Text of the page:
The operational expenditure will be reduced through a 7 percent withholding in state operational spending, the implementation of an electronic procurements platform, and other steps.

The reduction of subsidies to agencies not designated as general government agencies concerns only 2011, and will save 291 million Euros.
From the abolition and merger of state agencies, the state will save a further 200 million Euros this year, 89 million Euros in 2012, 102 million Euros in 2013, 70 million Euros in 2014, and 19 million Euros in 2015.

The restructuring of the DEKO includes measures to boost the revenues of commuter services and other utilities and sate organisations, their restructuring, the sale of non-strategic activities, reduction of expenditure for personnel, cutback of the salary cost, sale of assets and reduction of operational expenses, and savings from abolitions and mergers.

The reduction in defense expenditure will arise from savings from the armaments programme.

In the health sector, a special fee will be imposed on companies exempted from the non-smoking law (generating 40 million Euros in 2011); increase in state hospitals' revenues through: a) special agreements for provision of services to private insurance companies, b) billing of foreign nationals (for care provided), and c) containment of services to the uninsured, while a new 'health charter' will be introduced, a central system of procurements will be created in the hospitals, and fixed prices will be set for medical services, while a National Primary Health Organisation will also be established.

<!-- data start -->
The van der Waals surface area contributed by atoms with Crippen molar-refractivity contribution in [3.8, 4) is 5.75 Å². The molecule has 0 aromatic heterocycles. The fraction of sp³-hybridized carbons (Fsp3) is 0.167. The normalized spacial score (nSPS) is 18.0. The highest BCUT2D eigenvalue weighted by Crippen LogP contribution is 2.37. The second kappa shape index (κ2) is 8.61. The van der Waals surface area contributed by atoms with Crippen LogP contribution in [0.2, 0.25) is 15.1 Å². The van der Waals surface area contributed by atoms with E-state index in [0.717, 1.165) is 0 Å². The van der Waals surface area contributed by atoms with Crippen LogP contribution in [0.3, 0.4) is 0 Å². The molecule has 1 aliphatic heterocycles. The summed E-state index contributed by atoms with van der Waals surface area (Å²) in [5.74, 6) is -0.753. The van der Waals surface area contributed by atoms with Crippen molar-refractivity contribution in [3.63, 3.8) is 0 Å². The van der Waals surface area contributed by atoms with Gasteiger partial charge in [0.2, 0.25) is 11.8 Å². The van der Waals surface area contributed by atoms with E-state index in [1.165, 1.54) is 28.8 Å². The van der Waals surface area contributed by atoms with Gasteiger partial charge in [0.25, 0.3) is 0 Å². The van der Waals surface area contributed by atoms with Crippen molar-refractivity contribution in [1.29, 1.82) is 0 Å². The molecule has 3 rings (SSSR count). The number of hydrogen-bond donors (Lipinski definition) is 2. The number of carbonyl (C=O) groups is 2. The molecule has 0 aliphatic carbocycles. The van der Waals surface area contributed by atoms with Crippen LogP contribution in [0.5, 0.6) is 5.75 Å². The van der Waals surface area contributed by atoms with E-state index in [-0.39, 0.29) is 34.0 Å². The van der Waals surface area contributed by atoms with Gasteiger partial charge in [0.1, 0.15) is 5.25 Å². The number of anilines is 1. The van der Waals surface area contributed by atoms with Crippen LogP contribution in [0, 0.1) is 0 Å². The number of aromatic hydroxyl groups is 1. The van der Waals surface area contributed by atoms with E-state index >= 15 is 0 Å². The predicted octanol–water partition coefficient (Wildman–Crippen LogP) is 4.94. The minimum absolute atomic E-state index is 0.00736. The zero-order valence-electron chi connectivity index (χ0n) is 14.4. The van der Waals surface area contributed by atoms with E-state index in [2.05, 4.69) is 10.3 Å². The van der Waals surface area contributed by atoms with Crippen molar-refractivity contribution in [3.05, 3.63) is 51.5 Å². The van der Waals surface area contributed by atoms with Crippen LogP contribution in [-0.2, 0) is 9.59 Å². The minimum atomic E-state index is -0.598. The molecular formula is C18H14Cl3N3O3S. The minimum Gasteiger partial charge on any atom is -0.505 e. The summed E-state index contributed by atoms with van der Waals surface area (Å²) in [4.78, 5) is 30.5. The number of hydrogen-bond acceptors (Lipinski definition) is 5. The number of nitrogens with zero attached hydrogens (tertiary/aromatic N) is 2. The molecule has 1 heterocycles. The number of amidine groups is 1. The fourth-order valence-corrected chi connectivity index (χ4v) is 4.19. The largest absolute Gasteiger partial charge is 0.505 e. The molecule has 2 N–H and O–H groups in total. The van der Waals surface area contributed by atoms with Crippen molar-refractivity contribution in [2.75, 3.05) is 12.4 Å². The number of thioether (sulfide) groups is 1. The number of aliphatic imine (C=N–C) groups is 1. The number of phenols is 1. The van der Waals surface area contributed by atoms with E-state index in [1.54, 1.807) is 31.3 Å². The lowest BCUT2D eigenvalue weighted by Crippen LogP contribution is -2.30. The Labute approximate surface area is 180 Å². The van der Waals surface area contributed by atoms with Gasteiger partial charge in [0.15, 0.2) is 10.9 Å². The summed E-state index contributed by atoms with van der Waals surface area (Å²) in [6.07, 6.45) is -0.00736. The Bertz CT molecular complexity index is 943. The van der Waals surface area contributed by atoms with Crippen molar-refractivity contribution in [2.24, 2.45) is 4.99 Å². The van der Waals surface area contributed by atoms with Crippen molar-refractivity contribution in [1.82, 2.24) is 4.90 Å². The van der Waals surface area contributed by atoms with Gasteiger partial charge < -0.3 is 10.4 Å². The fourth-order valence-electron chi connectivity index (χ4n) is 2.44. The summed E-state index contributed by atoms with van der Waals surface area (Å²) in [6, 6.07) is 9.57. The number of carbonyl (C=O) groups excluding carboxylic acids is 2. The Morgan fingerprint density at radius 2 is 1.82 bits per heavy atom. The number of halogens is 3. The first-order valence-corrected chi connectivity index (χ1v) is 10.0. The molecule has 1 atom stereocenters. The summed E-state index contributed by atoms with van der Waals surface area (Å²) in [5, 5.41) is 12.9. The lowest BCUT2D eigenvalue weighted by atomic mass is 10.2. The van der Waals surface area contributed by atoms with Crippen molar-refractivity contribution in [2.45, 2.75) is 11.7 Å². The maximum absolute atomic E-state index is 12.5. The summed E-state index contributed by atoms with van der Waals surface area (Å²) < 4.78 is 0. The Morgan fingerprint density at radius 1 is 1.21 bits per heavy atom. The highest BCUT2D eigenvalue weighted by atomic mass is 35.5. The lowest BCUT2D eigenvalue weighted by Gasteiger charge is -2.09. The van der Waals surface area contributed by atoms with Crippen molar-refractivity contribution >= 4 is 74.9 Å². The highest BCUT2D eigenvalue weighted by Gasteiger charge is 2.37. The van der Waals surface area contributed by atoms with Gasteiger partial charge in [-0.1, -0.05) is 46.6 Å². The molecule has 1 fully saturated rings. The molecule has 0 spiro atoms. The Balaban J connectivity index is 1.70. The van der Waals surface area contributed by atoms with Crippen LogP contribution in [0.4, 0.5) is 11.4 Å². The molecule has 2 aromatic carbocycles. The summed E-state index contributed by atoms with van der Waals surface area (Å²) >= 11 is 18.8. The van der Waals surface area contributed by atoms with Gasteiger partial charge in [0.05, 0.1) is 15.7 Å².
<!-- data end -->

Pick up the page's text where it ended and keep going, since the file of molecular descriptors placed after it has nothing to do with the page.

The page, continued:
For rationalisation of the medical/pharmaceutical expenditure, measures include expansion of the list of medicines not requiring prescription, a new pricing policy on medicines, and expansion of the electronic prescription system through checks on hand-written prescriptions.

As for the denationalisations and exploitation of state property programme, the target is to generate 50 billion Euros by 2015, of which 15 billion Euros by the end of 2012.

Newly appointed Finance Minister Evangelos Venizelos announced a series of improvements in a draft legislation which will implement a Mid-term Fiscal Strategy Programme for the period 2012-2015.

The changes, which the Greek Finance Minister characterised as “generous measures of social sensitivity”, envisage raising a tax-exempt income ceiling for families with more than one child. Under the changes, the tax-exempt income ceiling for families with one child will be raised by 2,000, with two children by 4,000, for three children by 12,500 Euros and by 2,500 Euros for each child more than three. “The result is a very significant tax relief for families with several children,” Mr. Venizelos said.

Another change envisages that handicapped people would be burdened with an extra tax charge, while a 5.0 percent windfall tax on the incomes of deputies and elected municipal authorities would be expanded to include ministry high-ranking officials and the heads of all organisations and enterprises appointed directly, or indirectly, by the state.